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Complicated Resistance

  1. Feb 7, 2007 #1
    1. The problem statement, all variables and given/known data
    Okay - the picture is attached, but what I need to find is the current and voltage throughout certain points on the circuit. What I need help on is figuring out how to simplify this circuit in order to find resistance.


    2. Relevant equations
    Parallel Req = (1/R1 + 1/R2)^-1
    Series Req = R1 + R2


    3. The attempt at a solution
    I know how to combine equations for series and parallel circuits - but what can I do with R4? I need to simplify the circuit, but I know I can't put it in parallel with R5 or R6 since it has resistance in both loops. Is there a way to combine R5 and R6. Let me know please...
     

    Attached Files:

  2. jcsd
  3. Feb 7, 2007 #2
    I think R5 and R6 can be combined since you have only the one voltage source, then added to R4.
     
  4. Feb 7, 2007 #3
    I tried that before, but I was unsure. The eq of R5 and R6 is (1/(R5) + 1/(R6))^-1 Then that would be added to R4, since R4 is in series. Okay, that makes more sense now - I think I have the rest from here!
     
  5. Feb 7, 2007 #4

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    I believe that tou can join the R5/R6 in parallel more the R4 in series to form a "block" with the R4 in parallel with this block
     
  6. Feb 7, 2007 #5
    I beleive that the circuit would be the same as the attachment from R1, R2, and R3 - but the last branch would have R5 and R6 in parallel in the "block" as you called it, in series with R4.

    Would my total resistance than be:
    Req = R1 + R2 + (1/(R3) + (1/R4) + (1/(1/R5 + R6))

    Specifically, how would I add up the resistance of the R5 and R6 Block?
     
  7. Feb 7, 2007 #6
    Right on.

    But just wait til they start adding batteries all over. :yuck:
     
  8. Feb 7, 2007 #7
    I think thats close call R4+1/(1/R5+1/R6)=Z
    Req=R1 + R2 + 1/(1/r3+1/z) is what I see.
     
  9. Feb 7, 2007 #8

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    R1+{1/R3+[(1/R5+1/R6)+R4]}+R2
    [tex] R1+ \{ \frac{1}{R3} + (( \frac{1}{R5}+ \frac{1}{R6} )+ R4) \} + R2[/tex]
     
    Last edited: Feb 7, 2007
  10. Feb 7, 2007 #9

    Curious3141

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    Teach you a little trick to make these problems easier.

    When two resistors R and r are in parallel, use the notation (R || r) to express the effective resistance. The two parallel lines '||' have an obvious meaning.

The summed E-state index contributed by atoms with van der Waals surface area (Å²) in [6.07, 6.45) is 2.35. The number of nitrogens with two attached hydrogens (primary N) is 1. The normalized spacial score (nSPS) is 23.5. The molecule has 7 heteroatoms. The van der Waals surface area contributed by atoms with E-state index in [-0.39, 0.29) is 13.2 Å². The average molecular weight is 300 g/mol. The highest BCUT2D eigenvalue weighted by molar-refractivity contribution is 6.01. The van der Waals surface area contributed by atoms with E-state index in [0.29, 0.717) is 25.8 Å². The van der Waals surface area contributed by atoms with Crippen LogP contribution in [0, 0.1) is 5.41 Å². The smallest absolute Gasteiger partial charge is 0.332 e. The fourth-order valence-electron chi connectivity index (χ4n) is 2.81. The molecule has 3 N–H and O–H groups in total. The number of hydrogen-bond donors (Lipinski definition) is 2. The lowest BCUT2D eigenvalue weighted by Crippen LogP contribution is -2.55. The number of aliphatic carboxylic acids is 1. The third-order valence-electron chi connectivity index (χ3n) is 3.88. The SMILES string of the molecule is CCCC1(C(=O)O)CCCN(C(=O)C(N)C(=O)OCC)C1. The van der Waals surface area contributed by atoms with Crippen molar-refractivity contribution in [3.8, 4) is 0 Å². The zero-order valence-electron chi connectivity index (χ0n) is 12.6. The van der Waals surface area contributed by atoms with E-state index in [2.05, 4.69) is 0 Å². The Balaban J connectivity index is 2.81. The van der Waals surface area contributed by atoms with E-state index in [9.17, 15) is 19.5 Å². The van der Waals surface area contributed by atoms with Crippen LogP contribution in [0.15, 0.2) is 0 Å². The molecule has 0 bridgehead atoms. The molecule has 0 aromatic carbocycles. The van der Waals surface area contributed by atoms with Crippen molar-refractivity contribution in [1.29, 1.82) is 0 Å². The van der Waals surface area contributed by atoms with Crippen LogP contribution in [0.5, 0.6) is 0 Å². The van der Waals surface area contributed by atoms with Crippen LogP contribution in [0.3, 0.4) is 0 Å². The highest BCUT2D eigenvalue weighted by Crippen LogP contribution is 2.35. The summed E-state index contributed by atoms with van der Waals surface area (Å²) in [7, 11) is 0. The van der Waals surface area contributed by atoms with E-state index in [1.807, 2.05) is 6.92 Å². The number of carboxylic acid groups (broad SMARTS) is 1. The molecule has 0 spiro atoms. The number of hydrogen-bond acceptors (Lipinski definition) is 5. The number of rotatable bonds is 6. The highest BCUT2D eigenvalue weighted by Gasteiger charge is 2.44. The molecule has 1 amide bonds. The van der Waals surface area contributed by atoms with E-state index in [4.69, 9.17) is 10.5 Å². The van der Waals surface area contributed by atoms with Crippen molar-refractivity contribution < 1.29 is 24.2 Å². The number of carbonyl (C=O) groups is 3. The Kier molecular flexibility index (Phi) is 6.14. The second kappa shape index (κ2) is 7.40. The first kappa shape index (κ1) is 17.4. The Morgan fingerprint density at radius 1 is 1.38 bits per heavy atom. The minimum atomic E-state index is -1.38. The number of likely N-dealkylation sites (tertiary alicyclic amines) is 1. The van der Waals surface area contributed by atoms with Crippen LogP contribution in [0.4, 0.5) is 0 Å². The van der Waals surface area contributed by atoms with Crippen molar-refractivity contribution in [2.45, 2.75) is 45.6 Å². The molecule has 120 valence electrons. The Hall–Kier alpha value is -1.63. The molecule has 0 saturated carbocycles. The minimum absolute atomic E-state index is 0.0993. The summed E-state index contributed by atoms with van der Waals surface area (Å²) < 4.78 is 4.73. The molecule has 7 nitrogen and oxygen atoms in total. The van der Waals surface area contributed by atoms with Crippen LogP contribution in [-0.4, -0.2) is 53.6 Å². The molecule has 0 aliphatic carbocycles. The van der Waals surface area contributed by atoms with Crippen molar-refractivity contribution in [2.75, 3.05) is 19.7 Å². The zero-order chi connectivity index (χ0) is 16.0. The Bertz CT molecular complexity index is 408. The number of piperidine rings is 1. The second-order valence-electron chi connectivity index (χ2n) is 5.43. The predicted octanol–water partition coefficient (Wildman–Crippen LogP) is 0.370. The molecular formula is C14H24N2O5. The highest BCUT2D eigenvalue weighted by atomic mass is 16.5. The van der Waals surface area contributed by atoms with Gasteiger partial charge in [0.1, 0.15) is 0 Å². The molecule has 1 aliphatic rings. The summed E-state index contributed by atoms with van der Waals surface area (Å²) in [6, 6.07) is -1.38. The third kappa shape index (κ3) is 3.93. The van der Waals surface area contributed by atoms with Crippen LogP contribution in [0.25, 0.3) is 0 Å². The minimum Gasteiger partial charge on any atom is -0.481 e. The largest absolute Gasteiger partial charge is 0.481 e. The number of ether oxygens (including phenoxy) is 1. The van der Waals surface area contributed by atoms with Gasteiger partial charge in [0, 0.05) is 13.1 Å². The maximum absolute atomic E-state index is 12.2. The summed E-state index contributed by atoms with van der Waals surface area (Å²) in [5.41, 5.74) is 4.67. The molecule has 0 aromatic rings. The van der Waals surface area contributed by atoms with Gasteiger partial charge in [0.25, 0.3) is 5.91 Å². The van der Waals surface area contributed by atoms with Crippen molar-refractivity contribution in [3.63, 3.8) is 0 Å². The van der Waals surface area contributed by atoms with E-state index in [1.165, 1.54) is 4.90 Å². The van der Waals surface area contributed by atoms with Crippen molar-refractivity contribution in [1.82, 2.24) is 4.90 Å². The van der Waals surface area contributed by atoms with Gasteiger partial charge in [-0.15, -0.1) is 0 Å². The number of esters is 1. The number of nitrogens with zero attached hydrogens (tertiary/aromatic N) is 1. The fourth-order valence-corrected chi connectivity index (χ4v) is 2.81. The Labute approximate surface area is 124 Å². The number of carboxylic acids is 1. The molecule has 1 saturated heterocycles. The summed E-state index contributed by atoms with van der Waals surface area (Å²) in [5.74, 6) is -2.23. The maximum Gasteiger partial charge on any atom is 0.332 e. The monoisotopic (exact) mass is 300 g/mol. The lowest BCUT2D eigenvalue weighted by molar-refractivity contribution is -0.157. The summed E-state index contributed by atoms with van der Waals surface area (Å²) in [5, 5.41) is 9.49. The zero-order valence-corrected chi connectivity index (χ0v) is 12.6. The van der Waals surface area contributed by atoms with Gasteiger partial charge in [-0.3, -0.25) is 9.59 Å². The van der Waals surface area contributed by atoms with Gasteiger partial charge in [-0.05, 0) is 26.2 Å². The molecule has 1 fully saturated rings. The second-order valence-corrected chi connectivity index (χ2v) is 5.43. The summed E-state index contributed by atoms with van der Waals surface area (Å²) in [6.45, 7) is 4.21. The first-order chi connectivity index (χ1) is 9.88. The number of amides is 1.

When two resistors R and r are in series, just add them up as usual, i.e. the effective resistance is R + r.

    Now, your objective is to reduce the diagram in stages to a single resistance. Just forget about the mathematics and express everything in this notation at first.

    When you reduce a pair of resistors, immediately redraw the diagram with the effective resistance of the pair as a single resistor. Just stick with the notation.

    So, you'd begin : R5 is in parallel with R6, the effective resistance is (R5 || R6). That is now in series with R4, the effective resistance is now (R5 || R6) + R4, and so forth.

    When you finally finish the reduction, you should get the effective resistance of the entire circuit (R) as :

    R = {[(R5 || R6) + R4] || R3} + R2 + R1

    (Be sure to bracket each pair of resistances as you reduce them, to avoid making a mistake).

    Looks complicated, but it isn't really when you work through it yourself. It becomes a lot easier if you keep drawing the intermediate steps in the reduction with single resistances replacing the pairs you've reduced.

    Now just apply the relation R || r = (1/R + 1/r)^(-1) = (Rr)/(R+r), while taking care with the brackets, and you've got the effective resistance of the circuit.
     
    Last edited: Feb 7, 2007
  11. Feb 7, 2007 #10
    Slick, I like that. Improves legibility, reduces chance for error, avoids the need to make subs as I did....
     
  12. Feb 7, 2007 #11

    Curious3141

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    Wait till you see how legible they make (otherwise) complicated complex impedance problems! :smile:
     
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